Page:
MEDIA RELEASE - Two new murals bring vibrancy to Grafton Street

August 12, 2022 – Halifax, NS – Downtown Halifax Business Commission (DHBC) is pleased to announce the completion of two new murals under DHBC’s Gritty to Pretty Placemaking Program at 1580 Grafton Street: “Mikisew” by Peatr Thomas, and “Living Space” by Daniel Burt. Thomas was a recipient of a 2022 Gritty to Pretty BIPOC Mural Grant, while Burt received a Gritty to Pretty Mural Grant.

Thomas is an Ininew (Swampy Cree) and Anishinaabe (Ojibwe) artist. The mural "Mikisew” is composed of three Ininew syllabics, or Spirit Markers, ‘SAH-KI-TAH’ which translates to ‘love.’ Intertwined with the Spirit Markers is an eagle, which represents love in the Sacred Seven Ancestor Teachings. The external lines, more commonly called ‘Spirit Lines,’ are visual representations of the connection between the eagle, the word ‘love’, as well as the land the piece now resides on. 

“I love the idea of sharing culture from my homelands with others, and hopefully open conversations when trying to interpret the image,” said Thomas. “I feel most Indigenous people do not have a voice, feel they have a voice, or cannot speak up for their own reasons. Having public Indigenous art, I think, would be empowering for them as it was for me being a youth in Winnipeg, Manitoba. It’s also a great time to share knowledge and teachings.”

Burt’s "Living Space" is inspired by the energy that flows through and connects all living things. Though not visible to the human eye, this energy engulfs and swirls around us, filling up the negative space we once thought was unoccupied. The representation of this energy is a distant visual from the bare bland walls that are common in a city core.

“This bright, colourful piece will be a pleasure to Downtown patrons and might inspire some to not only see this positive energy, but to feel it as well,” says Burt. “The support I have received from Gritty to Pretty has not only made this experience possible, but has given me the chance to take steps further in my path of creativity and self-expression.”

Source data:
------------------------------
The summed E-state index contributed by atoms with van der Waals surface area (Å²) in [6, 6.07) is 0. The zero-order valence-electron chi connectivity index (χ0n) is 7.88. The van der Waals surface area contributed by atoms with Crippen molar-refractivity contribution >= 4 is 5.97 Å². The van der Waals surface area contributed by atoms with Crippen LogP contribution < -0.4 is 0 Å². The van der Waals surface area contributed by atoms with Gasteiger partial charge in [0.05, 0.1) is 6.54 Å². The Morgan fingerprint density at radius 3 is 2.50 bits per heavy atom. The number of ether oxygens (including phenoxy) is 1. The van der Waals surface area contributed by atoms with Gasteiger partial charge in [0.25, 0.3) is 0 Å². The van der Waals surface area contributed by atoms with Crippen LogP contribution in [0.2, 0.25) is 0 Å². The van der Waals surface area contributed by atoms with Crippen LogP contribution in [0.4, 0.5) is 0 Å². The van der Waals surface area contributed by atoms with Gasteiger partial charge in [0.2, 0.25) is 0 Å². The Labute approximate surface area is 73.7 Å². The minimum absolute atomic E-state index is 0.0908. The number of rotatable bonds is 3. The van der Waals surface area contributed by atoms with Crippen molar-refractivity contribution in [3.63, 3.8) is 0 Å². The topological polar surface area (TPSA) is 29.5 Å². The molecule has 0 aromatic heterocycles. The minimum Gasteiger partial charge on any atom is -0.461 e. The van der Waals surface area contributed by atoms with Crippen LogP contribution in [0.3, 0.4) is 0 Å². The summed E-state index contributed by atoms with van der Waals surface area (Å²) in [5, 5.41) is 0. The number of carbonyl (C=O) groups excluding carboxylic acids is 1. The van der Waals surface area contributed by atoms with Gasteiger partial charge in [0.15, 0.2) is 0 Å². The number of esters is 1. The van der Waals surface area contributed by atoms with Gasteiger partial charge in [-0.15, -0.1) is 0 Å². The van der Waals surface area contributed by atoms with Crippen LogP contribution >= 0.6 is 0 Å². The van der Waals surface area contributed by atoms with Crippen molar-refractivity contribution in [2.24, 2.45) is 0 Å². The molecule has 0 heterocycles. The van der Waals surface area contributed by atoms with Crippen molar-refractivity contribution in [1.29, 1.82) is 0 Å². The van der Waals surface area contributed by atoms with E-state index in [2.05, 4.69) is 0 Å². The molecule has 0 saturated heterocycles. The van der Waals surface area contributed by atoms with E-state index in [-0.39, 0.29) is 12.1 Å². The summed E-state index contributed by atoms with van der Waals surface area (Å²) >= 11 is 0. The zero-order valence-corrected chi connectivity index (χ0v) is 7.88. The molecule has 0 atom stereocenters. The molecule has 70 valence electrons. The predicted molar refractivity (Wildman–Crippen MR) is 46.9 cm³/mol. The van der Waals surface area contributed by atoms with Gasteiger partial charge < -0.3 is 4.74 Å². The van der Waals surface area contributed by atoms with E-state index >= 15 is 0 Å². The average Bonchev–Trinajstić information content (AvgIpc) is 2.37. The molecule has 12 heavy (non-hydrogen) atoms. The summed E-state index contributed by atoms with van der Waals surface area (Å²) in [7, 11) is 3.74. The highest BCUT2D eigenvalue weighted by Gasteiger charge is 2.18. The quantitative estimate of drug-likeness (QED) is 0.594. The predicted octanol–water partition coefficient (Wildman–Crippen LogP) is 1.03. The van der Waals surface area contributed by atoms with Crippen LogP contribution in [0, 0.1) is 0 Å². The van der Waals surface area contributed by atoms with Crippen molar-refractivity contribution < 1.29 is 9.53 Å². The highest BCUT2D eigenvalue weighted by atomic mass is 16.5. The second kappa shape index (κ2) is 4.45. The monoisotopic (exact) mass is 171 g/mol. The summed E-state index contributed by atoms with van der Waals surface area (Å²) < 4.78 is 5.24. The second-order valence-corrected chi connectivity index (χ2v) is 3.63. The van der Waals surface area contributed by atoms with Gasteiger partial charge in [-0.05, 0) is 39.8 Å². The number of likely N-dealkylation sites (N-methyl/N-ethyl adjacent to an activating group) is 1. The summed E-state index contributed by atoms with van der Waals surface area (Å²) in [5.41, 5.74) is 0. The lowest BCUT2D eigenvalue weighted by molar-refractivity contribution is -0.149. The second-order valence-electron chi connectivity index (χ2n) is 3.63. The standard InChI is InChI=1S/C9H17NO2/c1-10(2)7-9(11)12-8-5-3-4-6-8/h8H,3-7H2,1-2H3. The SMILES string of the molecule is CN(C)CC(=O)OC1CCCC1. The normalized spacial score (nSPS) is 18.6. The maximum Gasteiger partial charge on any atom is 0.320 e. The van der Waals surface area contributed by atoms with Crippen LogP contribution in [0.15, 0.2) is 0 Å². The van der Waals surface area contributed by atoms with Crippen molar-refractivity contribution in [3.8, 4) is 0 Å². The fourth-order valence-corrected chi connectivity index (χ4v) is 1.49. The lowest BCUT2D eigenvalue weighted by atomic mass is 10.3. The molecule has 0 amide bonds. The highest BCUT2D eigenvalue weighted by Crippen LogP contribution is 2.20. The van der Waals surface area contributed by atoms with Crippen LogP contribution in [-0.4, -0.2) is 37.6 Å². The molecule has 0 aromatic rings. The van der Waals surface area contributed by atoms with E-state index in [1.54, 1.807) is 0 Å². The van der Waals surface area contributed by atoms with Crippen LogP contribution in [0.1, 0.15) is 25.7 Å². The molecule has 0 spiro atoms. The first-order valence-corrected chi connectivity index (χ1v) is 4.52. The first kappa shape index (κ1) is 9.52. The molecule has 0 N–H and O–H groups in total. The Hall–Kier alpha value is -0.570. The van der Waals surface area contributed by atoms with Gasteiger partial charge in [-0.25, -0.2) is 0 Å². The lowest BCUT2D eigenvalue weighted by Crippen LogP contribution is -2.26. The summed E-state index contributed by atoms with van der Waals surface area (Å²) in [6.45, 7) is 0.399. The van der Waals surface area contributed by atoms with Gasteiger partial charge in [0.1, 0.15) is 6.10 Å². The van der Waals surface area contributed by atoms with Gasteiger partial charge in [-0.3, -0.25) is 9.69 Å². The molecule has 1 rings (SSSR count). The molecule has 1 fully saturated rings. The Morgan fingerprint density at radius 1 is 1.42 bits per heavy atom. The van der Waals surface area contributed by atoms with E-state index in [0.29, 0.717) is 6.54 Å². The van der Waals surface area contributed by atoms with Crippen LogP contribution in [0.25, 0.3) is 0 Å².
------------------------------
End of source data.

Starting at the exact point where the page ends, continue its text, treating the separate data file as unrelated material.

DHBC’s Gritty to Pretty Placemaking Program, currently in its eighth year, includes four grant streams: Open Grant, Mural Grant, BIPOC Open Grant, and BIPOC Mural Grant. This year, the two BIPOC grant streams were introduced in recognition of the need to address barriers that BIPOC communities face, and to showcase more diverse and inclusive public art installations.

Gritty to Pretty was developed to award grants for placemaking projects located in Downtown Halifax. These projects contribute to DHBC’s placemaking efforts in Downtown Halifax to encourage civic pride, support local economies, improve public health, and welcome locals and visitors alike.

Land Acknowledgement:

Downtown Halifax Business Commission acknowledges that we are in Mi’kma’ki, the ancestral and unceded territory of the Mi’kmaq People. This territory is covered by the “Treaties of Peace and Friendship” which Mi’kmaq and Wolastoqiyik (Maliseet) Peoples first signed with the British Crown in 1725. The treaties did not deal with surrender of lands and resources but in fact recognized Mi’kmaq and Wolastoqiyik (Maliseet) title and established the rules for what was to be an ongoing relationship between nations.

About Downtown Halifax Business Commission (DHBC):

Downtown Halifax Business Commission represents over 1,600 businesses located in the central business district of Halifax, Nova Scotia. DHBC’s mission is to passionately pursue a more prosperous and vibrant Downtown Halifax, through good development, Downtown mobility, membership services, DHBC leadership, and Downtown placemaking. For more information, visit

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"Mikisew" by Peatr Thomas

"Living Space" by Daniel Burt